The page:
This Dad's Graph About His Newborn's Routine Perfectly Illustrates The Chaos Of New Parenthood

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At this point, new parenthood is basically synonymous with sleep deprivation. Babies snooze and snooze and snooze, and, at night, they wake up because they're hungry or teething or missing mom and dad. And then they, of course, cry and cry and cry some more. While this craziness is to be expected, it can all feel pretty unpredictable. But, in an effort to crack this newborn code, one husband-wife power couple recently set out to collect the data that would help them anticipate their new daughter's next move. The result? This dad's graph about his newborn's routine. Aside from perfectly capturing the chaos that is new parenthood, it also offers concrete hope that the whole situation mellows out — eventually.

On Reddit earlier this month, user jitney86 unveiled a graph representing more than a year's worth of data that he and his wife collected on their daughter's routine. The most obvious finding — that babies tend to do a lot of sleeping and a lot of breastfeeding — likely won't surprise anyone who's ever spent much time with a baby. But the way that the accounting of the baby's time (accounted for in 15-minute increments from the time she was 3 months old to 17 months old) begins take the shape of a logical pattern over time is much more unexpected.

It may be the beacon of light at the end of the tunnel that all exhausted, bleary-eyed new parents need to see when their babies start bawling at 3 a.m. It certainly did wonders for jitney86 and his wife, as he wrote in the Reddit post:

My wife started collecting data after 3 months because we were going crazy due to the lack of predictability that comes with having a newborn. We found it helpful and just kept going.

The couple recorded the details of their daughter's routine in an Excel spreadsheet, which they even set up to open on both of their phones and sync. And, honestly, the way that blue and green lines demarcating time spent sleeping and breastfeeding eventually emerge to form a discernible — even predictable! — pattern is kind of beautiful.

For one commenter, the graph confirmed his belief that taking care of a newborn is a project that only improves with time. User C_Fall wrote in part:

I have a 4 month old as well as a two year old. Don't let anyone tell [you] it doesn't get easier. The new born [sic] phase SUCKS. Don't get me wrong, I love my little 4 month old but there's a reason that nature makes babies so darn cute, cause if they weren't... we'll [sic] let's just say the human race wouldn't have made it this far. I mean, you know it gets easier when people are having 1, 2, even 3 additional kids, WILLINGLY!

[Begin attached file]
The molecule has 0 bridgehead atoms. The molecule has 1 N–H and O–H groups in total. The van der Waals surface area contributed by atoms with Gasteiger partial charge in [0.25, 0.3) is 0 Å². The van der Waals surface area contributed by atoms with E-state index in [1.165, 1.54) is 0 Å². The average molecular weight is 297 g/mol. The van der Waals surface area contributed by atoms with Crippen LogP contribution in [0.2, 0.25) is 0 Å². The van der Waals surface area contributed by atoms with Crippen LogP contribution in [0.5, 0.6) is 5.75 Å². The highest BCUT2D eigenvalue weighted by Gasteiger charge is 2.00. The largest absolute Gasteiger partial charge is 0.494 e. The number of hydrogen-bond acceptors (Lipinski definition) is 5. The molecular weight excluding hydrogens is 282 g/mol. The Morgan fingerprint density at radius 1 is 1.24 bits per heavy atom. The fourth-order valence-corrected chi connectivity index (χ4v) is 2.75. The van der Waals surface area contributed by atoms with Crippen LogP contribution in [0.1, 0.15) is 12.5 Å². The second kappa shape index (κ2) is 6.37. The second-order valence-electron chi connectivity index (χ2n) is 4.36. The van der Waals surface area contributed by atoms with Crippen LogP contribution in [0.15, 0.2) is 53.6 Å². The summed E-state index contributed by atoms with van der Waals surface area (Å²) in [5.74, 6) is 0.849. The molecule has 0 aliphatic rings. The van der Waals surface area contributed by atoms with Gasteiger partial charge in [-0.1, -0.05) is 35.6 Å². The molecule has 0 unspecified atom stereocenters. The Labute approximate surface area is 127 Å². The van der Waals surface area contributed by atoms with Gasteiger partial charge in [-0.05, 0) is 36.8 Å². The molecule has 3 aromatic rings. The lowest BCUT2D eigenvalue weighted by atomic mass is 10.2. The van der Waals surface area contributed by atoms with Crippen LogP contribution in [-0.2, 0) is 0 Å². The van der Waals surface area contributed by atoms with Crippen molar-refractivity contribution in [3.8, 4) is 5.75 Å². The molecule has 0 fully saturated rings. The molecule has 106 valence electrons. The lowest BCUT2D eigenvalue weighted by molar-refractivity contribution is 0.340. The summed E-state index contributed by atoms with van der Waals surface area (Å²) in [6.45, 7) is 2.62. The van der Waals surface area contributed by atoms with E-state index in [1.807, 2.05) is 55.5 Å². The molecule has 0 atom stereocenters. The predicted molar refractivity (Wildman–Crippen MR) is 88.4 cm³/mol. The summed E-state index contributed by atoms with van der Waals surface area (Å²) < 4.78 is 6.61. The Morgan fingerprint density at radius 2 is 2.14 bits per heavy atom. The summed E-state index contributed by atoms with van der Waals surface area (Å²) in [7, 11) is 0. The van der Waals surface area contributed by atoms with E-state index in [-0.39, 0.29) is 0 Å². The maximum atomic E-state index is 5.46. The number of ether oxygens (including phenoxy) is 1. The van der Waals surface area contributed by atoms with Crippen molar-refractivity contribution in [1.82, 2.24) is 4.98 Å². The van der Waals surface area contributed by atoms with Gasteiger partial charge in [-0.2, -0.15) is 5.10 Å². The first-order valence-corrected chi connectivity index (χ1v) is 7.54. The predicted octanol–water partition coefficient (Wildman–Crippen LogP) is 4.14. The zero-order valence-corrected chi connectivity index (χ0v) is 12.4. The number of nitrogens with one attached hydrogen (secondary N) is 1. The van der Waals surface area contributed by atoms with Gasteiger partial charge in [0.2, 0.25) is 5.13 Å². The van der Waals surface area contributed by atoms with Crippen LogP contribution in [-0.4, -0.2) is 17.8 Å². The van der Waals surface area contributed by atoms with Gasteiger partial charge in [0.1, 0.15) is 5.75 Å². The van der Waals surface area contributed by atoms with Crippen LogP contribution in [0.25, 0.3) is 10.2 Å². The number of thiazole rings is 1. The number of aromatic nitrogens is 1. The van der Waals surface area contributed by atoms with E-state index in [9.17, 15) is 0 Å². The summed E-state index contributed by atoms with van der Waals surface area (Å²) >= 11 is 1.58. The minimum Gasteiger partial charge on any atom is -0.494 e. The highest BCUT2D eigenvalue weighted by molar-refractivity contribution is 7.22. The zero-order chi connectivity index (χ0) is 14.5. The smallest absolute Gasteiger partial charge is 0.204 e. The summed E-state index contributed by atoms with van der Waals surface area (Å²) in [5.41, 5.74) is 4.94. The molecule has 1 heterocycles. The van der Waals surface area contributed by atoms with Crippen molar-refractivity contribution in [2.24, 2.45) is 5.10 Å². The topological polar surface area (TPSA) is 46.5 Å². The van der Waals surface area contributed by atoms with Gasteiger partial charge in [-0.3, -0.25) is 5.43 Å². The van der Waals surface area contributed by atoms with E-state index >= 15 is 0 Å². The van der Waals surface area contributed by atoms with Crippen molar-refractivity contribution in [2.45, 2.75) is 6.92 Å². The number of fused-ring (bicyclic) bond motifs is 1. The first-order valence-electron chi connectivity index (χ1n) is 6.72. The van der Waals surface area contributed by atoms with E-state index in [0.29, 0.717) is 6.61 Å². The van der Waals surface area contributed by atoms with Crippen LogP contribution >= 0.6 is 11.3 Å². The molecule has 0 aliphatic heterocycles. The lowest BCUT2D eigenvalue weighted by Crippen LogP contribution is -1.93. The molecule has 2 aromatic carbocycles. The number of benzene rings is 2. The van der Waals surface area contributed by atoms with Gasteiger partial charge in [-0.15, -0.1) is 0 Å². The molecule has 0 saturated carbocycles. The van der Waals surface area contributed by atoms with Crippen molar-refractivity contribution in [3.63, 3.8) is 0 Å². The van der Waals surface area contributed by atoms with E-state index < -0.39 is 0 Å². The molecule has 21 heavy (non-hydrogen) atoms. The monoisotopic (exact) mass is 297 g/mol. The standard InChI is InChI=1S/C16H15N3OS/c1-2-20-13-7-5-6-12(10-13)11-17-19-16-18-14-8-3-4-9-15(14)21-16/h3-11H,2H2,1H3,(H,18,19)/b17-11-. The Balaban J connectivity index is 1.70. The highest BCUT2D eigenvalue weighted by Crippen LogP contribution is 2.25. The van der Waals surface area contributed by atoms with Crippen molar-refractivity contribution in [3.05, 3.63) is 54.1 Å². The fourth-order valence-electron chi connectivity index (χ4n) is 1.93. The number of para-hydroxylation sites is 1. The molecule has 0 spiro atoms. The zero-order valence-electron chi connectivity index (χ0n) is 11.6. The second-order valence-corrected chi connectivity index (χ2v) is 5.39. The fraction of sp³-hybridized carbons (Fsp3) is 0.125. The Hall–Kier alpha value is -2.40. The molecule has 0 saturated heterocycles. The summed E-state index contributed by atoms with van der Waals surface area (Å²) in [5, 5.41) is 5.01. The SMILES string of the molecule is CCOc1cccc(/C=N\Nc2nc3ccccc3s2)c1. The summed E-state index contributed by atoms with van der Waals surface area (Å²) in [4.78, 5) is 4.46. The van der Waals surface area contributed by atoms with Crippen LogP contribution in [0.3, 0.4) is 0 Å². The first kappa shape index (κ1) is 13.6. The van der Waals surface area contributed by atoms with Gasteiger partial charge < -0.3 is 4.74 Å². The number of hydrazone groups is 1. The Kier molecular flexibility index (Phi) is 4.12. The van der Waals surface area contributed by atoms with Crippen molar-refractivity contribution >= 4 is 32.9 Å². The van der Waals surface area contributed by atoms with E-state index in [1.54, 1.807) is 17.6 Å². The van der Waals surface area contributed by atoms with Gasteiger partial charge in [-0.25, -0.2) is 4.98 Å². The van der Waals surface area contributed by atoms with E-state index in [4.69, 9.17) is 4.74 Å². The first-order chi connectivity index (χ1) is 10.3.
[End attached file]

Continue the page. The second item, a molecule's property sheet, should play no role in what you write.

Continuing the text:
esudroff/Pixabay

It's a great sentiment for moms to remember when breastfeeding eight to 12 times in a 24-hour period begins to feel like a full-time job or when the little one wakes up over and over again in the night.

Babies are generally ready for a sleep schedule by the time they're 5 months old, and working on getting them on a routine can be incredibly beneficial for both babies and their parents. According to BabyCenter, adhering to a routine can translate into happiness for the babies, making it easier for them to transition into the care of a sitter when the time comes.

However, parents should always pay attention to their babies' cues and put meeting their needs over following the schedule, as associate professor of pediatrics at the University of Texas Health Center at Tyler Kathryn Akin told the site:

Even though your baby may have eaten one or two hours ago, if she's crying as though she's hungry, you should follow that direction. If your schedule indicates that it's time for your baby to sleep, but she's fussier than normal and needs comforting before going down, then she should be comforted. No schedule should supersede the needs of your baby.

There's no doubt that new parenthood is a bit easier when you know that there is some rhyme and reason to your baby's habits. And, of course, when your new little one might need certain things. But then again, babies will be babies and there's no graph that'll fully prepare you for what's ahead.

(Check out the full post over at Reddit.)